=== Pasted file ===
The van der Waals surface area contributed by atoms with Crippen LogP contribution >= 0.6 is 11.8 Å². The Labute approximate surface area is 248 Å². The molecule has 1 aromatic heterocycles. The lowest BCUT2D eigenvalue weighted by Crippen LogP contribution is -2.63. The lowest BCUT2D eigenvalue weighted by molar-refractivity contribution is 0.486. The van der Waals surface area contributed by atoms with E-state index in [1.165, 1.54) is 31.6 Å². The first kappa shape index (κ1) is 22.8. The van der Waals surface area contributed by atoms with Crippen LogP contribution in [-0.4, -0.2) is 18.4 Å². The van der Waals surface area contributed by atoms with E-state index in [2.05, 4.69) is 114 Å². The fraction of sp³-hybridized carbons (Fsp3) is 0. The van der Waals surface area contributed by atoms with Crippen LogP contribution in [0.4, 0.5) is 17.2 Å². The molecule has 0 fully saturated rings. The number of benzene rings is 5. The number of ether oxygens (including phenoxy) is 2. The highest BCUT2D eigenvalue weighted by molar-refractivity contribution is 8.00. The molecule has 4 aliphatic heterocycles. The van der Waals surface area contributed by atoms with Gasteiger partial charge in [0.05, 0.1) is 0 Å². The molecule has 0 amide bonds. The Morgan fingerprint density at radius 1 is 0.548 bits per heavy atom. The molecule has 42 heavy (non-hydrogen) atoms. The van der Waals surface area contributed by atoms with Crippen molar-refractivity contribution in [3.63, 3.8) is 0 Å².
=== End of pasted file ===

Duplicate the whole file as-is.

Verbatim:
The van der Waals surface area contributed by atoms with Crippen LogP contribution >= 0.6 is 11.8 Å². The Labute approximate surface area is 248 Å². The molecule has 1 aromatic heterocycles. The lowest BCUT2D eigenvalue weighted by Crippen LogP contribution is -2.63. The lowest BCUT2D eigenvalue weighted by molar-refractivity contribution is 0.486. The van der Waals surface area contributed by atoms with E-state index in [1.165, 1.54) is 31.6 Å². The first kappa shape index (κ1) is 22.8. The van der Waals surface area contributed by atoms with Crippen LogP contribution in [-0.4, -0.2) is 18.4 Å². The van der Waals surface area contributed by atoms with E-state index in [2.05, 4.69) is 114 Å². The fraction of sp³-hybridized carbons (Fsp3) is 0. The van der Waals surface area contributed by atoms with Crippen LogP contribution in [0.4, 0.5) is 17.2 Å². The molecule has 0 fully saturated rings. The number of benzene rings is 5. The number of ether oxygens (including phenoxy) is 2. The highest BCUT2D eigenvalue weighted by molar-refractivity contribution is 8.00. The molecule has 4 aliphatic heterocycles. The van der Waals surface area contributed by atoms with Gasteiger partial charge in [0.05, 0.1) is 0 Å². The molecule has 0 amide bonds. The Morgan fingerprint density at radius 1 is 0.548 bits per heavy atom. The molecule has 42 heavy (non-hydrogen) atoms. The van der Waals surface area contributed by atoms with Crippen molar-refractivity contribution in [3.63, 3.8) is 0 Å².